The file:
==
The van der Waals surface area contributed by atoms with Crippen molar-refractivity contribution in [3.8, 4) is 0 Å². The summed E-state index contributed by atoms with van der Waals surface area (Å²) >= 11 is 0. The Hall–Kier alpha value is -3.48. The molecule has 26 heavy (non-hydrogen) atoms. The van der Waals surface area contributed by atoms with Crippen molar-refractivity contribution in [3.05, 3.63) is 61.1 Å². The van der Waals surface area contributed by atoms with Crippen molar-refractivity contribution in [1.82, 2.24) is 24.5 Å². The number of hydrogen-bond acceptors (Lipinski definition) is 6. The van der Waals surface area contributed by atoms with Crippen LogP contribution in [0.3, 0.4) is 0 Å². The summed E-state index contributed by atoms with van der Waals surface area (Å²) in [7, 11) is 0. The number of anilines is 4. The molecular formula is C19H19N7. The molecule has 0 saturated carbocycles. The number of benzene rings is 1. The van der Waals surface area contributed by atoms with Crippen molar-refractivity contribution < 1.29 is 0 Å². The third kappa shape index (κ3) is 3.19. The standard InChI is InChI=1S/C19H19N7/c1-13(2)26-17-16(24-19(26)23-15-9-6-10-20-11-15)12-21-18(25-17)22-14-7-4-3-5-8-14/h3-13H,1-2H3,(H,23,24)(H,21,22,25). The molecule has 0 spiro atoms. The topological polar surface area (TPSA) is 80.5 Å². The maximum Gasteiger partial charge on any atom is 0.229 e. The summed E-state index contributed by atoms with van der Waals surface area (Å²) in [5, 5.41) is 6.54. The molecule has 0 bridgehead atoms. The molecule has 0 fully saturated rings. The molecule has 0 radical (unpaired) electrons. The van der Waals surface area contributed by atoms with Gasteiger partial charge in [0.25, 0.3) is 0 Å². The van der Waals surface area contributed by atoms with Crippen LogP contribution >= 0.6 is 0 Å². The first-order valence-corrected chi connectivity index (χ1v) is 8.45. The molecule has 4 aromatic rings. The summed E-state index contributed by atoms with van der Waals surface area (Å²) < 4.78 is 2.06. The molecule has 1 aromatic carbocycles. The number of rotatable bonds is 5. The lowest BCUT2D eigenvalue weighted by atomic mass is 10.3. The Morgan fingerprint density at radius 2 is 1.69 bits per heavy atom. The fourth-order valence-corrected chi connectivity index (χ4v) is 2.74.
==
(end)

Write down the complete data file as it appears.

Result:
The van der Waals surface area contributed by atoms with Crippen molar-refractivity contribution in [3.8, 4) is 0 Å². The summed E-state index contributed by atoms with van der Waals surface area (Å²) >= 11 is 0. The Hall–Kier alpha value is -3.48. The molecule has 26 heavy (non-hydrogen) atoms. The van der Waals surface area contributed by atoms with Crippen molar-refractivity contribution in [3.05, 3.63) is 61.1 Å². The van der Waals surface area contributed by atoms with Crippen molar-refractivity contribution in [1.82, 2.24) is 24.5 Å². The number of hydrogen-bond acceptors (Lipinski definition) is 6. The van der Waals surface area contributed by atoms with Crippen LogP contribution in [0.3, 0.4) is 0 Å². The summed E-state index contributed by atoms with van der Waals surface area (Å²) in [7, 11) is 0. The number of anilines is 4. The molecular formula is C19H19N7. The molecule has 0 saturated carbocycles. The number of benzene rings is 1. The van der Waals surface area contributed by atoms with Crippen molar-refractivity contribution < 1.29 is 0 Å². The third kappa shape index (κ3) is 3.19. The standard InChI is InChI=1S/C19H19N7/c1-13(2)26-17-16(24-19(26)23-15-9-6-10-20-11-15)12-21-18(25-17)22-14-7-4-3-5-8-14/h3-13H,1-2H3,(H,23,24)(H,21,22,25). The molecule has 0 spiro atoms. The topological polar surface area (TPSA) is 80.5 Å². The maximum Gasteiger partial charge on any atom is 0.229 e. The summed E-state index contributed by atoms with van der Waals surface area (Å²) in [5, 5.41) is 6.54. The molecule has 0 bridgehead atoms. The molecule has 0 fully saturated rings. The molecule has 0 radical (unpaired) electrons. The van der Waals surface area contributed by atoms with Gasteiger partial charge in [0.25, 0.3) is 0 Å². The van der Waals surface area contributed by atoms with Crippen LogP contribution >= 0.6 is 0 Å². The first-order valence-corrected chi connectivity index (χ1v) is 8.45. The molecule has 4 aromatic rings. The summed E-state index contributed by atoms with van der Waals surface area (Å²) < 4.78 is 2.06. The molecule has 1 aromatic carbocycles. The number of rotatable bonds is 5. The lowest BCUT2D eigenvalue weighted by atomic mass is 10.3. The Morgan fingerprint density at radius 2 is 1.69 bits per heavy atom. The fourth-order valence-corrected chi connectivity index (χ4v) is 2.74.